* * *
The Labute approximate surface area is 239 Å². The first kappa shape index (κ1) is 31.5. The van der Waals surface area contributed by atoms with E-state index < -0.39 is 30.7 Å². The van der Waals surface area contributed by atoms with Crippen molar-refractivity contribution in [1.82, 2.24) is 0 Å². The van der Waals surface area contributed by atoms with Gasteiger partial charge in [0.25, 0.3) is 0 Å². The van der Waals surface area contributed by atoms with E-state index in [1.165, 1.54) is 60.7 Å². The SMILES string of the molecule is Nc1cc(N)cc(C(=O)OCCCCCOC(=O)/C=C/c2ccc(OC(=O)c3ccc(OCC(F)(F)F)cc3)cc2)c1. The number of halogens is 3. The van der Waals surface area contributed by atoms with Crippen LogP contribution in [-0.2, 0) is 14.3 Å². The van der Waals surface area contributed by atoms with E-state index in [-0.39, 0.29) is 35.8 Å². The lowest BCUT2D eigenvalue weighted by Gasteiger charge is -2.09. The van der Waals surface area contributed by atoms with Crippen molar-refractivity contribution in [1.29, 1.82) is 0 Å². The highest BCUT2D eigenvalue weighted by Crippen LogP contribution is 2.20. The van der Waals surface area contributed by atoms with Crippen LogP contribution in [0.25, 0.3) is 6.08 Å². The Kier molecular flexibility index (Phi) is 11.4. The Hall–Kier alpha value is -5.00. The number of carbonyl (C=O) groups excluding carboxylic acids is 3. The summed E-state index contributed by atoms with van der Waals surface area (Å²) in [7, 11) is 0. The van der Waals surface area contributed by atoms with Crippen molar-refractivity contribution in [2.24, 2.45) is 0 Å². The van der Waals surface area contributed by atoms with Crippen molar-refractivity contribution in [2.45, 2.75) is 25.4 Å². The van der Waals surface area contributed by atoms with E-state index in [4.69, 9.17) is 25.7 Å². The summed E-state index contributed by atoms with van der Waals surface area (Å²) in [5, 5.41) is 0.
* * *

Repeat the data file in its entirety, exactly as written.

The Labute approximate surface area is 239 Å². The first kappa shape index (κ1) is 31.5. The van der Waals surface area contributed by atoms with E-state index < -0.39 is 30.7 Å². The van der Waals surface area contributed by atoms with Crippen molar-refractivity contribution in [1.82, 2.24) is 0 Å². The van der Waals surface area contributed by atoms with Gasteiger partial charge in [0.25, 0.3) is 0 Å². The van der Waals surface area contributed by atoms with E-state index in [1.165, 1.54) is 60.7 Å². The SMILES string of the molecule is Nc1cc(N)cc(C(=O)OCCCCCOC(=O)/C=C/c2ccc(OC(=O)c3ccc(OCC(F)(F)F)cc3)cc2)c1. The number of halogens is 3. The van der Waals surface area contributed by atoms with Crippen LogP contribution in [-0.2, 0) is 14.3 Å². The van der Waals surface area contributed by atoms with E-state index in [-0.39, 0.29) is 35.8 Å². The lowest BCUT2D eigenvalue weighted by Gasteiger charge is -2.09. The van der Waals surface area contributed by atoms with Crippen molar-refractivity contribution in [1.29, 1.82) is 0 Å². The highest BCUT2D eigenvalue weighted by Crippen LogP contribution is 2.20. The van der Waals surface area contributed by atoms with Crippen LogP contribution in [0.25, 0.3) is 6.08 Å². The Kier molecular flexibility index (Phi) is 11.4. The Hall–Kier alpha value is -5.00. The number of carbonyl (C=O) groups excluding carboxylic acids is 3. The summed E-state index contributed by atoms with van der Waals surface area (Å²) in [7, 11) is 0. The van der Waals surface area contributed by atoms with Crippen molar-refractivity contribution in [2.24, 2.45) is 0 Å². The van der Waals surface area contributed by atoms with Crippen molar-refractivity contribution in [2.45, 2.75) is 25.4 Å². The van der Waals surface area contributed by atoms with E-state index in [4.69, 9.17) is 25.7 Å². The summed E-state index contributed by atoms with van der Waals surface area (Å²) in [5, 5.41) is 0.